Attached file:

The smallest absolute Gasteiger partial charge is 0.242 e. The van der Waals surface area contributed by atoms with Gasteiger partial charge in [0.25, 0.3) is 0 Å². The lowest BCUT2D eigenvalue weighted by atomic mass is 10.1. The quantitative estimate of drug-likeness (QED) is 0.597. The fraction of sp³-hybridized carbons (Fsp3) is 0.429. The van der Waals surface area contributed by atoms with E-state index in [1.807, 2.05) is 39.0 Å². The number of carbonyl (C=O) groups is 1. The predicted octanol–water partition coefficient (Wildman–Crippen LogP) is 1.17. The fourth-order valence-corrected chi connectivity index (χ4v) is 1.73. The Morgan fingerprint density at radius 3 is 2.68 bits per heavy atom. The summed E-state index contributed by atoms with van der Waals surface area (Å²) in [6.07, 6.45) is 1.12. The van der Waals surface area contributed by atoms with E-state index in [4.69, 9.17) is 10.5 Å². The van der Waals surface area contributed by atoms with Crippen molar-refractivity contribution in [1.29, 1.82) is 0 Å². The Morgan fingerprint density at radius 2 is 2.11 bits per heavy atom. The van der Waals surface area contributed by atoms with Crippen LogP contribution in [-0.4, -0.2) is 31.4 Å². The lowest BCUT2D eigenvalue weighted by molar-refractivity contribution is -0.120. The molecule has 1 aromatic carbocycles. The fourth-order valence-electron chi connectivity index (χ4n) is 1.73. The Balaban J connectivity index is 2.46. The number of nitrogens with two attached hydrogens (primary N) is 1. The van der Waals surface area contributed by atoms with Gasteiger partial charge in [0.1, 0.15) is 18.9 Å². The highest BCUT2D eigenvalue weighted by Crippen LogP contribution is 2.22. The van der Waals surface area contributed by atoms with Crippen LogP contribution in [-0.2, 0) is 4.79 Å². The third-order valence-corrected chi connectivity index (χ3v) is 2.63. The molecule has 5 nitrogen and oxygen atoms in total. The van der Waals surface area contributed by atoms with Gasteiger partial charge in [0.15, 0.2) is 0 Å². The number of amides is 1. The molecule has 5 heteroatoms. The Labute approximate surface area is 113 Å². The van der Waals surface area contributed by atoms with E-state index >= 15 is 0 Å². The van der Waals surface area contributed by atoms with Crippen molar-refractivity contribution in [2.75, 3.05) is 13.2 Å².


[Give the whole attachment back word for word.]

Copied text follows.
The smallest absolute Gasteiger partial charge is 0.242 e. The van der Waals surface area contributed by atoms with Gasteiger partial charge in [0.25, 0.3) is 0 Å². The lowest BCUT2D eigenvalue weighted by atomic mass is 10.1. The quantitative estimate of drug-likeness (QED) is 0.597. The fraction of sp³-hybridized carbons (Fsp3) is 0.429. The van der Waals surface area contributed by atoms with E-state index in [1.807, 2.05) is 39.0 Å². The number of carbonyl (C=O) groups is 1. The predicted octanol–water partition coefficient (Wildman–Crippen LogP) is 1.17. The fourth-order valence-corrected chi connectivity index (χ4v) is 1.73. The Morgan fingerprint density at radius 3 is 2.68 bits per heavy atom. The summed E-state index contributed by atoms with van der Waals surface area (Å²) in [6.07, 6.45) is 1.12. The van der Waals surface area contributed by atoms with E-state index in [4.69, 9.17) is 10.5 Å². The van der Waals surface area contributed by atoms with Crippen molar-refractivity contribution in [1.29, 1.82) is 0 Å². The Morgan fingerprint density at radius 2 is 2.11 bits per heavy atom. The van der Waals surface area contributed by atoms with Crippen LogP contribution in [-0.4, -0.2) is 31.4 Å². The lowest BCUT2D eigenvalue weighted by molar-refractivity contribution is -0.120. The molecule has 1 aromatic carbocycles. The fourth-order valence-electron chi connectivity index (χ4n) is 1.73. The Balaban J connectivity index is 2.46. The number of nitrogens with two attached hydrogens (primary N) is 1. The van der Waals surface area contributed by atoms with Gasteiger partial charge in [0.1, 0.15) is 18.9 Å². The highest BCUT2D eigenvalue weighted by Crippen LogP contribution is 2.22. The van der Waals surface area contributed by atoms with Crippen LogP contribution in [-0.2, 0) is 4.79 Å². The third-order valence-corrected chi connectivity index (χ3v) is 2.63. The molecule has 5 nitrogen and oxygen atoms in total. The van der Waals surface area contributed by atoms with Gasteiger partial charge in [0.15, 0.2) is 0 Å². The number of amides is 1. The molecule has 5 heteroatoms. The Labute approximate surface area is 113 Å². The van der Waals surface area contributed by atoms with E-state index >= 15 is 0 Å². The van der Waals surface area contributed by atoms with Crippen molar-refractivity contribution in [2.75, 3.05) is 13.2 Å².